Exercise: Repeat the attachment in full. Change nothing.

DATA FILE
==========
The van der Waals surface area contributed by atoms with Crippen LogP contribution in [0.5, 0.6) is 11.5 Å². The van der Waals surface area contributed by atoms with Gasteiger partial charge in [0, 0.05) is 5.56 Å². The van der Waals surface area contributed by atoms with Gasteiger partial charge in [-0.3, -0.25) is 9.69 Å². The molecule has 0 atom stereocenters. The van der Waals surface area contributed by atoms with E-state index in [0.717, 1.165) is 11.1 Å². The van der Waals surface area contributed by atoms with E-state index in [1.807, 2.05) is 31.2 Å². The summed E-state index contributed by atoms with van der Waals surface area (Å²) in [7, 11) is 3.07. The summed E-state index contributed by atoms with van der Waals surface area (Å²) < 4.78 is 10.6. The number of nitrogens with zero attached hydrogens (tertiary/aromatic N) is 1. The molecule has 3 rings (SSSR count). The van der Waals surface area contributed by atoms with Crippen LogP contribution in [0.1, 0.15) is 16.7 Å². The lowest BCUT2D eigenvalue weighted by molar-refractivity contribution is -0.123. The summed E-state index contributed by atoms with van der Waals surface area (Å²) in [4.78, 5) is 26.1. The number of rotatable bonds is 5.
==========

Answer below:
The van der Waals surface area contributed by atoms with Crippen LogP contribution in [0.5, 0.6) is 11.5 Å². The van der Waals surface area contributed by atoms with Gasteiger partial charge in [0, 0.05) is 5.56 Å². The van der Waals surface area contributed by atoms with Gasteiger partial charge in [-0.3, -0.25) is 9.69 Å². The molecule has 0 atom stereocenters. The van der Waals surface area contributed by atoms with E-state index in [0.717, 1.165) is 11.1 Å². The van der Waals surface area contributed by atoms with E-state index in [1.807, 2.05) is 31.2 Å². The summed E-state index contributed by atoms with van der Waals surface area (Å²) in [7, 11) is 3.07. The summed E-state index contributed by atoms with van der Waals surface area (Å²) < 4.78 is 10.6. The number of nitrogens with zero attached hydrogens (tertiary/aromatic N) is 1. The molecule has 3 rings (SSSR count). The van der Waals surface area contributed by atoms with Crippen LogP contribution in [0.1, 0.15) is 16.7 Å². The lowest BCUT2D eigenvalue weighted by molar-refractivity contribution is -0.123. The summed E-state index contributed by atoms with van der Waals surface area (Å²) in [4.78, 5) is 26.1. The number of rotatable bonds is 5.